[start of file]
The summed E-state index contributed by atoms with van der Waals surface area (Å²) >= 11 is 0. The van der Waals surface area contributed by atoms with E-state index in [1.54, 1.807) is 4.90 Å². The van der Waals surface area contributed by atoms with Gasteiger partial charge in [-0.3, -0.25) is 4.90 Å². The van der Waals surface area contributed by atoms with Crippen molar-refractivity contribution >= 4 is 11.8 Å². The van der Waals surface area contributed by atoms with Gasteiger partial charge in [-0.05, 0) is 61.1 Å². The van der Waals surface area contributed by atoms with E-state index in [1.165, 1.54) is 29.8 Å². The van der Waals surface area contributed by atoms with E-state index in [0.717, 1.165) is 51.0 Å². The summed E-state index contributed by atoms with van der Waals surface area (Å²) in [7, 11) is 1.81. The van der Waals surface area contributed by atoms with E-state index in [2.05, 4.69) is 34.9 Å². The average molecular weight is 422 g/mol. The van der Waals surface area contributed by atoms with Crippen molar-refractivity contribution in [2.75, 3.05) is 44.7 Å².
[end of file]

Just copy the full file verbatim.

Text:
The summed E-state index contributed by atoms with van der Waals surface area (Å²) >= 11 is 0. The van der Waals surface area contributed by atoms with E-state index in [1.54, 1.807) is 4.90 Å². The van der Waals surface area contributed by atoms with Gasteiger partial charge in [-0.3, -0.25) is 4.90 Å². The van der Waals surface area contributed by atoms with Crippen molar-refractivity contribution >= 4 is 11.8 Å². The van der Waals surface area contributed by atoms with Gasteiger partial charge in [-0.05, 0) is 61.1 Å². The van der Waals surface area contributed by atoms with E-state index in [1.165, 1.54) is 29.8 Å². The van der Waals surface area contributed by atoms with E-state index in [0.717, 1.165) is 51.0 Å². The summed E-state index contributed by atoms with van der Waals surface area (Å²) in [7, 11) is 1.81. The van der Waals surface area contributed by atoms with E-state index in [2.05, 4.69) is 34.9 Å². The average molecular weight is 422 g/mol. The van der Waals surface area contributed by atoms with Crippen molar-refractivity contribution in [2.75, 3.05) is 44.7 Å².